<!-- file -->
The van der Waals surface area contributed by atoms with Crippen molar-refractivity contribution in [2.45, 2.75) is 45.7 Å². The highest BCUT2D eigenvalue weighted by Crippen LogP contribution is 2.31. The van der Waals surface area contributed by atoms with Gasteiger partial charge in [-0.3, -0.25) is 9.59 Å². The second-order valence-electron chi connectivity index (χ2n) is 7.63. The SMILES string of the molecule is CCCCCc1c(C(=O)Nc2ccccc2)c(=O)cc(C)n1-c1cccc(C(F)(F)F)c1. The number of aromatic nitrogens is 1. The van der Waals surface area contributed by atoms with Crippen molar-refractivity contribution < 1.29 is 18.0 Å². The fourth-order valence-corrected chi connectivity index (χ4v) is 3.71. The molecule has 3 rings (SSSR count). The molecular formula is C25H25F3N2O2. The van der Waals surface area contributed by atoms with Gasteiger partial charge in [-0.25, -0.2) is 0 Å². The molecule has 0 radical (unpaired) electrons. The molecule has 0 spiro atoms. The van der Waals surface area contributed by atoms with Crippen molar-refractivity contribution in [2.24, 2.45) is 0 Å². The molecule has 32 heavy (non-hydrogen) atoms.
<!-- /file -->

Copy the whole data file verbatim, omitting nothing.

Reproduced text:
The van der Waals surface area contributed by atoms with Crippen molar-refractivity contribution in [2.45, 2.75) is 45.7 Å². The highest BCUT2D eigenvalue weighted by Crippen LogP contribution is 2.31. The van der Waals surface area contributed by atoms with Gasteiger partial charge in [-0.3, -0.25) is 9.59 Å². The second-order valence-electron chi connectivity index (χ2n) is 7.63. The SMILES string of the molecule is CCCCCc1c(C(=O)Nc2ccccc2)c(=O)cc(C)n1-c1cccc(C(F)(F)F)c1. The number of aromatic nitrogens is 1. The van der Waals surface area contributed by atoms with Crippen molar-refractivity contribution < 1.29 is 18.0 Å². The fourth-order valence-corrected chi connectivity index (χ4v) is 3.71. The molecule has 3 rings (SSSR count). The molecular formula is C25H25F3N2O2. The van der Waals surface area contributed by atoms with Gasteiger partial charge in [-0.25, -0.2) is 0 Å². The molecule has 0 radical (unpaired) electrons. The molecule has 0 spiro atoms. The van der Waals surface area contributed by atoms with Crippen molar-refractivity contribution in [2.24, 2.45) is 0 Å². The molecule has 32 heavy (non-hydrogen) atoms.